The UI harnesses CodeMirror to provide a browser-based interface, and is configurable to use Clang or GCC for compilation. It supports AMD64/X86-64 and AArch64 architectures, and will run on Windows using WSL: if you’ve got a PC running Linux, a Raspberry Pi, or a Windows box, you’re good to go. The code is AGPL-licensed and available on GitHub. So, if you want to gain a better understanding of what happens when you compile and run “hello, world,” grab a copy and start exploring.

This isn’t the only way to debug, though – we previously featured an application that allows a type of debugging for the Arduino platform.

 

 

35C3: Biggest Communication Congress, Yet Little Chaos

Every year for the past 35 years, the German Chaos Computer Club has met just after Christmas for a few days of “Spaß am Gerät” — having fun with the machines. And that’s everything from trying to bring an old PDP-8 back into running condition to forging new software to replace the old and busted social media platforms that permeate our lives. The sum total of around 17,000 people doing the nerdy stuff that they love, and sharing it together, is both amazing and inspiring. Four days of little sleep and much socializing later, I bet there was still another four days’ worth of stuff to see.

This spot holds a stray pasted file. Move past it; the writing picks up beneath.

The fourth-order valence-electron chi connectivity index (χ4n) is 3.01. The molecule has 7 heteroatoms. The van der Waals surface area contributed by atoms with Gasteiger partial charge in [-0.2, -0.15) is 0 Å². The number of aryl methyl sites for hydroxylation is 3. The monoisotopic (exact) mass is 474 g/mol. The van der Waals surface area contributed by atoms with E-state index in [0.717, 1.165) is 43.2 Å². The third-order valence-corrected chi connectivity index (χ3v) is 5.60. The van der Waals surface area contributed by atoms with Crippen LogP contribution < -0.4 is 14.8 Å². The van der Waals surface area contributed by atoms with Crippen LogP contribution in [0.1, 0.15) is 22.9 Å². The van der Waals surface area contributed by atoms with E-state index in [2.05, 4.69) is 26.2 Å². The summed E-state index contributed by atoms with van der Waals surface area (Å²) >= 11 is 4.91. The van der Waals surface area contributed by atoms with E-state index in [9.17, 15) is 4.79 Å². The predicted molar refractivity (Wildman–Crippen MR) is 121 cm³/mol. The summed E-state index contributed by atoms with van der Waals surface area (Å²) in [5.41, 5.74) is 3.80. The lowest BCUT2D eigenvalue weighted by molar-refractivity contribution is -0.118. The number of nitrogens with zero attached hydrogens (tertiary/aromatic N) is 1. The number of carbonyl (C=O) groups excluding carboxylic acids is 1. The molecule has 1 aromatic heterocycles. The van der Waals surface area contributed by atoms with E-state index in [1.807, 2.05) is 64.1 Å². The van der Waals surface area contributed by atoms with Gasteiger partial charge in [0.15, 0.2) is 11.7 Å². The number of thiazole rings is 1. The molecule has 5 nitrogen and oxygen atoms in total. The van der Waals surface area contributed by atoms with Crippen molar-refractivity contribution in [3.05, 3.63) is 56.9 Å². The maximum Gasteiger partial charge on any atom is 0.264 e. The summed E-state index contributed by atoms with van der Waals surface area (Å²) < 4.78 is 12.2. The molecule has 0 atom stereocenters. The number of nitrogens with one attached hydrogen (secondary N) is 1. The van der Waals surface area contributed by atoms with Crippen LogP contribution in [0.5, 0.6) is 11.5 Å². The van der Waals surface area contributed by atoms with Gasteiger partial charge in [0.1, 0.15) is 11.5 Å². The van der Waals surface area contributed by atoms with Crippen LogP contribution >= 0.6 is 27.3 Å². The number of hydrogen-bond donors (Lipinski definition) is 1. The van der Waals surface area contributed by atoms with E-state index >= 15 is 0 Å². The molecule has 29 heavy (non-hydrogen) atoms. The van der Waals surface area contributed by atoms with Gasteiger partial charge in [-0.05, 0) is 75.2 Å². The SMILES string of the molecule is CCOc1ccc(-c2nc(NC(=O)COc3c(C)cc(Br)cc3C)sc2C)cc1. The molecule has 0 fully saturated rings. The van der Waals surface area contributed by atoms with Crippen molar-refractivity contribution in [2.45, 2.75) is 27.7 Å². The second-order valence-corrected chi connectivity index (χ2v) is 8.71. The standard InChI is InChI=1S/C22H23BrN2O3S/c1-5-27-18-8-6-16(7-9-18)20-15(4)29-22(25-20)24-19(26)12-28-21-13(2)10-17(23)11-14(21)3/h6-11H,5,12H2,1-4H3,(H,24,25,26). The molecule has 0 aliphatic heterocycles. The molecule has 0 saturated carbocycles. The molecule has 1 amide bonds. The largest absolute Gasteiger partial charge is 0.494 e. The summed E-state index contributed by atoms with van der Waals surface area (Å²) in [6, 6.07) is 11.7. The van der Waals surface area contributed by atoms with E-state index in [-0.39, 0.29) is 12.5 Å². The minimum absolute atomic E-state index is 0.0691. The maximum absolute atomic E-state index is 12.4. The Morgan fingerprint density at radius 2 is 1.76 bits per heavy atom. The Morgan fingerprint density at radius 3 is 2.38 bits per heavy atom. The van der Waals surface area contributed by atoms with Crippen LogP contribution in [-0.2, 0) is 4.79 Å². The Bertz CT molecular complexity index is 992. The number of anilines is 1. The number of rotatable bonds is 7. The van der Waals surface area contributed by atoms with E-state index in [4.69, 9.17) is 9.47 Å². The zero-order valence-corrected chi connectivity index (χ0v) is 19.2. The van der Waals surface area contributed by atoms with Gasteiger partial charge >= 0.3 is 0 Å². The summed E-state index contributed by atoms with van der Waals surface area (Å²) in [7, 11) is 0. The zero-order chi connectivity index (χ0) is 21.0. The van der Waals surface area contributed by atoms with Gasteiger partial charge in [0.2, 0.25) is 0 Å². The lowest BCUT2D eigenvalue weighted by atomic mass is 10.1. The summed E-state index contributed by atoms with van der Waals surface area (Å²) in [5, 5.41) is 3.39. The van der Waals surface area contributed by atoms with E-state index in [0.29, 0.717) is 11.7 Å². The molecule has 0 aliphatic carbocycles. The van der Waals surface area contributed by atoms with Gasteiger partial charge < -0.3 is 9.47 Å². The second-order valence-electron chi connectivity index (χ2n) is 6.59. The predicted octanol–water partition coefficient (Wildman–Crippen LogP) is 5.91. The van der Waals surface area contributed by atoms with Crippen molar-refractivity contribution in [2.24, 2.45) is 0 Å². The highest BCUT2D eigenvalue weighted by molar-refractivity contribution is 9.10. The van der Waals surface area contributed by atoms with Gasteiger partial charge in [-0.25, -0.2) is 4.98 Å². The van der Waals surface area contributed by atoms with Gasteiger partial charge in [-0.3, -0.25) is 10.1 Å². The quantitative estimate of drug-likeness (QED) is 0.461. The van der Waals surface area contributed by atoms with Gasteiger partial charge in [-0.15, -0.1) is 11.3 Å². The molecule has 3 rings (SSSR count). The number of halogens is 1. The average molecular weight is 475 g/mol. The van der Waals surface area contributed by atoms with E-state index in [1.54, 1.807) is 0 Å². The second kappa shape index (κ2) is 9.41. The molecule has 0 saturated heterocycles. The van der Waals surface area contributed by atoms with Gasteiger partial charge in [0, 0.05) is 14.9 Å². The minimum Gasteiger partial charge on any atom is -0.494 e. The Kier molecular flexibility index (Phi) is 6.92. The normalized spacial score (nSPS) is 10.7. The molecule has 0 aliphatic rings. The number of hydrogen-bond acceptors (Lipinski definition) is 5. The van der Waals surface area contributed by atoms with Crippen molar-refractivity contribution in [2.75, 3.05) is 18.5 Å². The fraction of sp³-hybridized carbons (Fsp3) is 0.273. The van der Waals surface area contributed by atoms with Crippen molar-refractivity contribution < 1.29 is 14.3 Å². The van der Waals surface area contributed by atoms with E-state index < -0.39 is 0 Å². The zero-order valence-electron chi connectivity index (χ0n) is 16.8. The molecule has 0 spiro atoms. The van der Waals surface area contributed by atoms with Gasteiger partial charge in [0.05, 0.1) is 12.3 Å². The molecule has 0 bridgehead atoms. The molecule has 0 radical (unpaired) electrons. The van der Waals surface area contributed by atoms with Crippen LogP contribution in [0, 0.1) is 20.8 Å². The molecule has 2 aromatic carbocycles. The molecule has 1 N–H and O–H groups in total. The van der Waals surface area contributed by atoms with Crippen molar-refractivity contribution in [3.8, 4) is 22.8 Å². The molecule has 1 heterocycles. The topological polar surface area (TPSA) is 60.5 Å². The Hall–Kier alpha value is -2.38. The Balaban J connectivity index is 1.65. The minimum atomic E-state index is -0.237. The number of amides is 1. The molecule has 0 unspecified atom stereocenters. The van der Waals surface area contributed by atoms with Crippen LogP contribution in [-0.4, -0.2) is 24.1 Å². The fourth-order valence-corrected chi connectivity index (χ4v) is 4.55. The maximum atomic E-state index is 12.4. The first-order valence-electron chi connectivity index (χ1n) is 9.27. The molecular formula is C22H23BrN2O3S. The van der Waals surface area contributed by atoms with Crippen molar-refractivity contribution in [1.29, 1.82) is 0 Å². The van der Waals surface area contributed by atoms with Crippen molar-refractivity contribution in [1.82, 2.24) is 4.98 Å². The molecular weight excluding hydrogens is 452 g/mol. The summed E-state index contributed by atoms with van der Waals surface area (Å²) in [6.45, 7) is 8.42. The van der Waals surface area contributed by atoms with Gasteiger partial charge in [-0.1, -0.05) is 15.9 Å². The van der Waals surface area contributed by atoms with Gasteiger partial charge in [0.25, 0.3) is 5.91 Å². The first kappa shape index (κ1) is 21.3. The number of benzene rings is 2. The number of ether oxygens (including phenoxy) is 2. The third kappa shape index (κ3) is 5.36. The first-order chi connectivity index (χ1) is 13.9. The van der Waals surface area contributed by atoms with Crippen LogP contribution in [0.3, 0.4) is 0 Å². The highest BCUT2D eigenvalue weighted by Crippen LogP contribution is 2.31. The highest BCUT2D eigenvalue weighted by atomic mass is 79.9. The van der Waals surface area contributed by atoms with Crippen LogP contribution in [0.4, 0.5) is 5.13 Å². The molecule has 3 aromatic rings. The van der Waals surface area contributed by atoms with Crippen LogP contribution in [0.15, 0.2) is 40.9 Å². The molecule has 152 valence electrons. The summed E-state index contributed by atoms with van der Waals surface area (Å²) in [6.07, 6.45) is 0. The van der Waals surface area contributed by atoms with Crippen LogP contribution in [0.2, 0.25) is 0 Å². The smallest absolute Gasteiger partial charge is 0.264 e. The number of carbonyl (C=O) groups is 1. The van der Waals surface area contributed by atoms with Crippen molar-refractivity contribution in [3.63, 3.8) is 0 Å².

The official theme this year was “Refreshing Memories” which honestly sounds a bit too much like a cola slogan, but was a great opportunity to think back on the hacks of the past that got us where we are. Assemblies put up shrines to their hacker heroes of the past. Retro computers were everywhere, in the talks and on the floor. This year’s Congress was a great time to look back and remember, but also to create new memories for the future. On that front, it was a total success.

But the unofficial theme this year was “Smooth Running”. Everything went very well, which is no small feat considering that the infrastructure, decoration, security, and even the medical response teams are from the Chaos community. It’s the depth of engagement that makes this work: of the 17,000 people who showed up, just over 4,000 of them volunteered for “angel” shifts — meaning they helped guard the doors, staff the info desks, or build up or tear down. It was the largest ever CCC, and you could feel it, but they pulled it off, and then some.

The angels are geeks just like you and me, and since everything went so smoothly, they had time to play. For instance, the phone operations people offer DECT phone service so that attendees can bring in their home phones and use them at Congress. In years past, the lines to register and enroll phones were painfully long. This year, it all happened online, and the result is that the phone ops crew got bored. That explains how they had time to establish roaming home-phone wireless service in some of the normal Leipzig city trams. Wait, what?